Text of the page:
A BIKER could be forced to pay tens of thousands of pounds after a man had a fatal crash on the motorcycle he had sold him just days before.
A loophole in insurance law could mean 48-year-old Paul Duffy is liable for all costs involved with the accident that killed banned driver James Bryson.
Bryson was riding uninsured when he crashed into a Toyota Yaris near Arbroath, Scotland, just seven days after buying the bike. But because Duffy forgot to cancel his insurance policy, MCE insurance brokers say they are liable for the accident and can claim the costs back from him in court.
Duffy, who is recovering from leukaemia and looks after his disabled wife, said: ‘Lawyers said that because Mr Bryson had died and had no insurance, they would be paying out on my policy.
'Because he chose to buy my motorcycle, I am, in the eyes of the law, giving him permission to ride the bike and I am in breach of my contract. So if I have any assets, MCE can take them from me to recover costs.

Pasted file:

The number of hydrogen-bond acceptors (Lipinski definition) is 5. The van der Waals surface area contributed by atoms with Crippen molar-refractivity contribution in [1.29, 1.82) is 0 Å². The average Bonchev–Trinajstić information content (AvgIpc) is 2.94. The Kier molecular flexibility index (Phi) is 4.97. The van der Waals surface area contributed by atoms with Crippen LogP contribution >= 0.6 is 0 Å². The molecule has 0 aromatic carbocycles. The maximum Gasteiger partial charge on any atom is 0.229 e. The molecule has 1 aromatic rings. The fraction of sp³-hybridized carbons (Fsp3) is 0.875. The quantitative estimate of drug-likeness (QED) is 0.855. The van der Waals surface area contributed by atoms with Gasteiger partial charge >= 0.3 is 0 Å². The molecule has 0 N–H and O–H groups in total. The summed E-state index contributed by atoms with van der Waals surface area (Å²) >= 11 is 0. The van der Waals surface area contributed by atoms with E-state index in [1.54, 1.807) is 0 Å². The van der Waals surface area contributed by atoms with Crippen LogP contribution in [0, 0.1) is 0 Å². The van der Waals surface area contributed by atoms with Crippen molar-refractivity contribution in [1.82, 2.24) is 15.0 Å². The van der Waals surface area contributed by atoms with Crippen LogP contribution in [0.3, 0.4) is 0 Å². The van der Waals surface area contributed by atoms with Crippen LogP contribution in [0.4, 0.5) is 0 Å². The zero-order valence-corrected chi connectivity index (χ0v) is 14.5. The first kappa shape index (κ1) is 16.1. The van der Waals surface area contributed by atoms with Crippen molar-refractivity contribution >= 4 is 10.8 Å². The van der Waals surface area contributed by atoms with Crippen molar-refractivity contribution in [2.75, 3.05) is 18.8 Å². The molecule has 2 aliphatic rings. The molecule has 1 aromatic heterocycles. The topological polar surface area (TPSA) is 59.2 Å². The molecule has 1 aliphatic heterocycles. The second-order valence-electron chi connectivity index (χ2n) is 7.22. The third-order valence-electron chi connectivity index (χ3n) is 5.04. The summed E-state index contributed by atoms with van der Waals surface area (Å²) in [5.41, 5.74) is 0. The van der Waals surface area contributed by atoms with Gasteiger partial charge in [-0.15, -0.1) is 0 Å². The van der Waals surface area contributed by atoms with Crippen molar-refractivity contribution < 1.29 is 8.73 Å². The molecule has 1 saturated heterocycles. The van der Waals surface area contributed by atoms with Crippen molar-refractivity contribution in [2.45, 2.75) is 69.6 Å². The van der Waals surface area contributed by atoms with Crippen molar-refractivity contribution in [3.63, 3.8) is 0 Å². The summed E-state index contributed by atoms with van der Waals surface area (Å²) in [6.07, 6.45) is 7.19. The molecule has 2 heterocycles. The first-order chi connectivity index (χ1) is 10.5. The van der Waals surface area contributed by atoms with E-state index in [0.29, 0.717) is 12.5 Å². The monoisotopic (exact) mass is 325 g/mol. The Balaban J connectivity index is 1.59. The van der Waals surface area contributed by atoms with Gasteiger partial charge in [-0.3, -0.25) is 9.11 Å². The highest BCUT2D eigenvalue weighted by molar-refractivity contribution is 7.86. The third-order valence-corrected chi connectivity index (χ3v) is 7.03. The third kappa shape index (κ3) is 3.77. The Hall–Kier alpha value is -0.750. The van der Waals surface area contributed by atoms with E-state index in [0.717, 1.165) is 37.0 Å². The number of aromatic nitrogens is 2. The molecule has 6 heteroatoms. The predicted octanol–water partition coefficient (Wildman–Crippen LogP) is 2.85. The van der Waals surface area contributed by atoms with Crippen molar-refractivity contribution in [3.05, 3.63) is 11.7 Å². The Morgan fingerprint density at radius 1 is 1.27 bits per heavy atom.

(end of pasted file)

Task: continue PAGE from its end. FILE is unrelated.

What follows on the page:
'I am effectively having to pay for an uninsured driver having a fatal accident.
'I have never broken the law. I don’t even have as much as a speeding ticket.
'But I have been told this is the law, and I have no protection or rights.
'I honestly thought that once the bike was sold, it was no longer my responsibility.
Bryson, 28, was serving a four-year driving ban and had only just been released from prison after attempting to evade three police vehicles in a friend’s car while nearly three times over the drink-drive limit.
The father-of-one was unable to be saved by paramedics after crashing the £3,500 Kawasaki ZX10R next to a stone wall on Seaton Road.
Paul, from Fife, is now warning all drivers to immediately cancel their insurance policies on any vehicles that they sell.